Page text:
on Larry David, and running away from problems

"It’s like, I eat lobster. Do I go around pushing lobster on people? Do I say, ‘You must like lobster! It’s good, it’s good.’ It’s not only where you live. You go to Africa. You travel all over the world. ‘Eat lobster! Have some more lobster! It’s good. We want you to have lobster!’" - Larry David, Curb Your Enthusiasm, S2E9


We all need to escape.

From our job. Our friends. Our general hardships that come with being a human being.

And there are many forms that this escapism can take. Some choose to hike. Others learn a new instrument or play in a band. Even more just sit around and do nothing.

But for me, there’s perhaps no better way to get out of this world than to go ahead and jump into another – more specifically, the world of Curb Your Enthusiasm.

In the literal sense of the word, it's a ridiculous show. It’s nothing more than an absurd man winding up in absurd situations due to his absurd actions and their completely reasonable, yet somehow unexpected consequences.

But at the same time, despite its preposterousness, it's brutally accurate to the real world – accurate to the point in which I find myself saying ‘isn’t this something that Larry would do?’, ‘Larry would hate this’, in completely unrelated, mundane situations.

In a way, it’s done its job perfectly. The escapism has brought me to a point where I’ve begun to merge the real with the fake, the comedic with the dramatic in order to forget about my woes.

To the point where maybe it’s not escapism at all.

Phillippe Desan, in his introduction to Montaigne’s Essays, claims that human nature is nothing more than the “endless process by which people attempt to impose themselves and their opinions upon others through the production of laws, policies, or philosophies.” For Montaigne himself, it was “not that which really is, but what every man persuades another man to believe.”

Similarly, almost every episode of Curb contains a situation in which Larry tries to enforce his behavior onto another. Whether it be not taking his shoes off, taking the carpool lane by all means, or even making George a double-dipper in that Seinfeld episode, it was always a conflict of one’s laws or customs being inflicted onto another. It was always a matter who was right and who was wrong – it was exactly as Montaigne had prescribed.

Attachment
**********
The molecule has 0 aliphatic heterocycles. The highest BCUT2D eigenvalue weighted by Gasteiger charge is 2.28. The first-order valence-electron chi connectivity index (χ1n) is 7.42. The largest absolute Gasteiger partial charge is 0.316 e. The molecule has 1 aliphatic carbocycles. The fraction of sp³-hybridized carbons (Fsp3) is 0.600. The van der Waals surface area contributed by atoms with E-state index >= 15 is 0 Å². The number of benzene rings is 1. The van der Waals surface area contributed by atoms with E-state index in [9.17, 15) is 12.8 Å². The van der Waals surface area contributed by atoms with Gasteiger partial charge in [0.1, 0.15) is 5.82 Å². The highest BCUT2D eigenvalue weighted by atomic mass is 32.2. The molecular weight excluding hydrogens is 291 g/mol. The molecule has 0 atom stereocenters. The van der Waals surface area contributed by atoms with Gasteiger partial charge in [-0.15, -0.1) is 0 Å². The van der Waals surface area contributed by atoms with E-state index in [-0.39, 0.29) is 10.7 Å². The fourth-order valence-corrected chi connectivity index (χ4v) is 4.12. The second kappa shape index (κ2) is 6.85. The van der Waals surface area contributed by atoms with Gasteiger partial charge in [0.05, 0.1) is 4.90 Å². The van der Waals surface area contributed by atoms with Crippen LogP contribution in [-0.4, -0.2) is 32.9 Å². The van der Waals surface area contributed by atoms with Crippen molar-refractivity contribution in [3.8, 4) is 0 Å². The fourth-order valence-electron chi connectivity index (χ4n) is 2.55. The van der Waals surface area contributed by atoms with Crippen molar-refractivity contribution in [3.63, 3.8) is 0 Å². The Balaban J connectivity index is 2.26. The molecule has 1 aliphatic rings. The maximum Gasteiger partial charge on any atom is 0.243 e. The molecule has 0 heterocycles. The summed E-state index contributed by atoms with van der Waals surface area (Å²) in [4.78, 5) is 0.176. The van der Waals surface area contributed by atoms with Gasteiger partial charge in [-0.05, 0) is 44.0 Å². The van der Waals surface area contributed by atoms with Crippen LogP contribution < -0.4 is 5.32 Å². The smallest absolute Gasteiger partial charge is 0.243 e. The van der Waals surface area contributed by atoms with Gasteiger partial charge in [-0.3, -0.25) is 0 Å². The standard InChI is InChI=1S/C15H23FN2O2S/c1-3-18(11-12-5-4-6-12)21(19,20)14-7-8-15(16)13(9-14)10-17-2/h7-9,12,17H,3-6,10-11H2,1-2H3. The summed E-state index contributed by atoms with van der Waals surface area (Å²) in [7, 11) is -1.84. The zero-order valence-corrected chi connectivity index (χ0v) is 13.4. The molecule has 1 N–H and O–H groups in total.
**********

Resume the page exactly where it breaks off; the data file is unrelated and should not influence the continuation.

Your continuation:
Watching Curb wasn’t an escape from human nature at all. Sure, it may have made me laugh, or thrown me on a certain tangent through the Internet. But oftentimes, it was just a warped, comedic perception of what made me turn to it in the first place. It was exactly the thing I was trying to escape from.

And it’s not just Curb that reflects this. It’s not an anomaly that the show we watch, or the book we read is coincidentally sympathetic to our beliefs, our interests, our biases. We all think that we’re running away from our days, leaving our lives behind for a few minutes. We think that what we’re consuming is different, is challenging our norms, in a way.

Yet, we forget that the world we live in has made it practically impossible to do so. I’ve talked before about how we segregate ourselves into groups we feel comfortable with, and how we can’t watch the news anymore because it makes us uncomfortable. But apart from that, even through social media, through the algorithms we interact with, everything is curated. Everything’s a reflection of who we’re with, what we talk about, how we talk to each other.

The true meaning of escapism, what we’ve all been searching for lies not in forgetting then, in truly “escaping”, but in embracing the absurdity of it all. Like Sisyphus, eternally pushing the boulder uphill, we continue to watch Curb, or hike, or practice the drums hour after hour, day after day, knowing the futility of seeking a deeper answer within the comedic chaos.

And there’s a strange kind of freedom in that acceptance. In choosing to find laughter. In looking for connection, for resemblance in the face of the absurd. In acknowledging the meaninglessness without succumbing to despair. It's a sort of rebellion, a refusal to be defined by the occasional meaninglessness of our lives. A refusal to be put in a Sisyphean situation of our own, working alone towards our own demise.

Perhaps that’s what we were after all along. Not to escape, to be alone, to separate ourselves from the hardships that confront us.

But to remind ourselves that even in the midst of the ridiculous, of the absurd, of the double dipping – we're all in this together.